How many non-Christians do you know who would be willing to go to prison just to ask a question about Jesus?
A few weeks ago, I was meeting with a VOM-sponsored evangelist who lives and works in the West Bank. He had been meeting with a young Muslim man from one of the Palestinian refugee camps once a week for several months, and the 25-year-old man’s life was changing before his eyes. As a boy, “Nisar” hated Christians and had thrown rocks at the evangelist’s church. But after studying Christianity in his comparative religions course while he was in university had raised questions in Nisar’s mind.
Over a period of months, Nisar and the evangelists studied what the Quran and Bible said about Jesus. After sever l months, Nisar decided to ask his mother, who was very religious, about some of the things he had learned. Nisar caught her in the kitchen one evening and brought up questions about verses in the Quran (Surah 2:87-89) that talk about the Torah, the Bible, Moses and Jesus. She avoided answering and accused him of drinking or taking drugs. Suddenly, she started acting different toward her son.
The next day, police showed up at the house and took Nisar to prison. His mother had arranged to have Nisar jailed. At a brief court hearing, the judge told Nisar he was charged with blasphemy. Nisar was thrown in a cell with the worst of the worst — murderers and rapists. By sending him to jail, his mother and father thought they could scare him away from ever questioning his faith again. Instead, “they didn’t change me,” Nasir said. “I saw that my parents, my family, no one loved me.”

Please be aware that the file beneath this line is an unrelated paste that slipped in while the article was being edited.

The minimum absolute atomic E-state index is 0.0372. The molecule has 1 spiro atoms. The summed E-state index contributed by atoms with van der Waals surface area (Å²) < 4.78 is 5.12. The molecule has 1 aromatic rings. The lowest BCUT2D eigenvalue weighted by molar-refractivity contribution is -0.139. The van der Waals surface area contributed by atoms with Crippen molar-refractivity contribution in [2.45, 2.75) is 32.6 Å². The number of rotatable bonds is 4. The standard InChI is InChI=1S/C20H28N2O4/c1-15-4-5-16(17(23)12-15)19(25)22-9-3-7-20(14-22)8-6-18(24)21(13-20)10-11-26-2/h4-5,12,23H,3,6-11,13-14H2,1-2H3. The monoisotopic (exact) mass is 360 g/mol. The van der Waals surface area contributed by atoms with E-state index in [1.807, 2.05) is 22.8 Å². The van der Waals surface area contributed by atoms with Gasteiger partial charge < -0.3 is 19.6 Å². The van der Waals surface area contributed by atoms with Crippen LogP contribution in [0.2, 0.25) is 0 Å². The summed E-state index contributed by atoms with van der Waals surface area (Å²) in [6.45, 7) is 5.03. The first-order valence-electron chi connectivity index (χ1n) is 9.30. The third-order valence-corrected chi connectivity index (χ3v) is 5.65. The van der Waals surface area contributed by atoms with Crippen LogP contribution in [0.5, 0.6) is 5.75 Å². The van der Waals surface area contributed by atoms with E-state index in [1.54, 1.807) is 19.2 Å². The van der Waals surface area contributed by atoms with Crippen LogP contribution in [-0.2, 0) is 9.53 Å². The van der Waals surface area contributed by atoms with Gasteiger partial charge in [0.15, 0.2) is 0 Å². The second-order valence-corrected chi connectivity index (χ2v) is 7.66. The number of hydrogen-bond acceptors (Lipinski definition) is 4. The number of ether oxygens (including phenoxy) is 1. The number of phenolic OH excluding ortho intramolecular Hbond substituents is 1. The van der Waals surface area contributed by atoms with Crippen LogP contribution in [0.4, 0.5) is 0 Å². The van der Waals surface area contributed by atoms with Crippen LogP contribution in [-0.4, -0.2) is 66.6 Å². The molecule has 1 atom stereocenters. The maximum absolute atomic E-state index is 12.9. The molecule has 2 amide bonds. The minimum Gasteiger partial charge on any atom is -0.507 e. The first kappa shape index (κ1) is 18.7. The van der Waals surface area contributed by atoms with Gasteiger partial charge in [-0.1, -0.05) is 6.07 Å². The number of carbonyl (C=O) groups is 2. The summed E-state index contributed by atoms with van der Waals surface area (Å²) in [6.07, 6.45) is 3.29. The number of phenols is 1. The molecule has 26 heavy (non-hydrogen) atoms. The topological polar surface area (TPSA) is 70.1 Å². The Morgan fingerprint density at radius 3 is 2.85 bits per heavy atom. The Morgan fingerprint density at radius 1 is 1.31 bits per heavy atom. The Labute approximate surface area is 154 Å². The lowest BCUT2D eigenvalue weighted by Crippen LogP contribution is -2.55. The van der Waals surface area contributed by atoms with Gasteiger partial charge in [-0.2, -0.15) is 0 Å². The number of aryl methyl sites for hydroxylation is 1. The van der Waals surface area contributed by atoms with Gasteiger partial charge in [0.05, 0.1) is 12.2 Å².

He spent the next seven days in jail, and the only person who came to visit him was the evangelist. The day he was released, he went straight to the church, where the evangelist encouraged him. Nasir eventually returned home, but he continues to meet secretly with the evangelist. His family wants to know where he is at all times. To meet with me in June, Nasir had a friend pick him up and drop him off so his parents wouldn’t know where he was going.
Though he spent time in prison just for asking about Christianity, he hasn’t rejected it. What he has rejected is the faith of his family: Islam. Nisar is not yet ready to give up everything and turn his life over to Jesus, but he’s on the way. The Holy Spirit is working on him.
His example shows how crucial VOM’s long-term support of evangelists is in tough areas like the West Bank. Changing the minds and hearts of people who’ve grown up with one way of thinking isn’t easy, and it takes a huge investment of time and love. And once convinced of the truth of Jesus, Muslims or others who want to follow Jesus must consider the huge cost they are likely to pay.
Please pray for Nisar. Pray that he will decide he is ready to follow Christ and be ready to pay the cost, if necessary. Pray for our evangelist, also, as he guides him along this path.
Dory P. has worked with VOM for six years. She grew up in Ecuador, met her husband while working with another mission organization, and now lives in Oklahoma. Between Dory, her husband and two-year-old son, they share five passports. Dory helps tell the stories of the persecuted through VOM's newsletter, and her husband serves with VOM's international department.